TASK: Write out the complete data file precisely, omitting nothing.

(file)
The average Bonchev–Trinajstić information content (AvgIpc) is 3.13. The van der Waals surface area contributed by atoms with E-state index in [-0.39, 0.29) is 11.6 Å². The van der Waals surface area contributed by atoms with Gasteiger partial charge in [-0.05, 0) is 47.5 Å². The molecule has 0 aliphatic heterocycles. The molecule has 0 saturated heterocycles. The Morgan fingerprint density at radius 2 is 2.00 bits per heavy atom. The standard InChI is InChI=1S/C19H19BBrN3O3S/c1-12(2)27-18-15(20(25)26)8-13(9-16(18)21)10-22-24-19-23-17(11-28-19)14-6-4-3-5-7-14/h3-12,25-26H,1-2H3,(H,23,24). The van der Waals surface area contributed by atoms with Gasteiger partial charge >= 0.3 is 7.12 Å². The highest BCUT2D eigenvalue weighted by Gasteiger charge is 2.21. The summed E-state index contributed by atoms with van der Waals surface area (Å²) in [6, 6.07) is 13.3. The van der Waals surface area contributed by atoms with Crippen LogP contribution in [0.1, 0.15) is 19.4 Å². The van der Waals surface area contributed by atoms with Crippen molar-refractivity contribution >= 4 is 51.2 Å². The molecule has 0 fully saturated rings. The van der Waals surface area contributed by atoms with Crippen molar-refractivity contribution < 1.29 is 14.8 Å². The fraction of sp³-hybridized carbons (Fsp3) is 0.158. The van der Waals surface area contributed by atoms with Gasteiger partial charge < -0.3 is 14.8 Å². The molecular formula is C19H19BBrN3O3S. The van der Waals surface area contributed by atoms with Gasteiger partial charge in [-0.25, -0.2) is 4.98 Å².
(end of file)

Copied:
The average Bonchev–Trinajstić information content (AvgIpc) is 3.13. The van der Waals surface area contributed by atoms with E-state index in [-0.39, 0.29) is 11.6 Å². The van der Waals surface area contributed by atoms with Gasteiger partial charge in [-0.05, 0) is 47.5 Å². The molecule has 0 aliphatic heterocycles. The molecule has 0 saturated heterocycles. The Morgan fingerprint density at radius 2 is 2.00 bits per heavy atom. The standard InChI is InChI=1S/C19H19BBrN3O3S/c1-12(2)27-18-15(20(25)26)8-13(9-16(18)21)10-22-24-19-23-17(11-28-19)14-6-4-3-5-7-14/h3-12,25-26H,1-2H3,(H,23,24). The van der Waals surface area contributed by atoms with Gasteiger partial charge >= 0.3 is 7.12 Å². The highest BCUT2D eigenvalue weighted by Gasteiger charge is 2.21. The summed E-state index contributed by atoms with van der Waals surface area (Å²) in [6, 6.07) is 13.3. The van der Waals surface area contributed by atoms with Crippen LogP contribution in [0.1, 0.15) is 19.4 Å². The van der Waals surface area contributed by atoms with Crippen molar-refractivity contribution >= 4 is 51.2 Å². The molecule has 0 fully saturated rings. The van der Waals surface area contributed by atoms with Crippen molar-refractivity contribution < 1.29 is 14.8 Å². The fraction of sp³-hybridized carbons (Fsp3) is 0.158. The van der Waals surface area contributed by atoms with Gasteiger partial charge < -0.3 is 14.8 Å². The molecular formula is C19H19BBrN3O3S. The van der Waals surface area contributed by atoms with Gasteiger partial charge in [-0.25, -0.2) is 4.98 Å².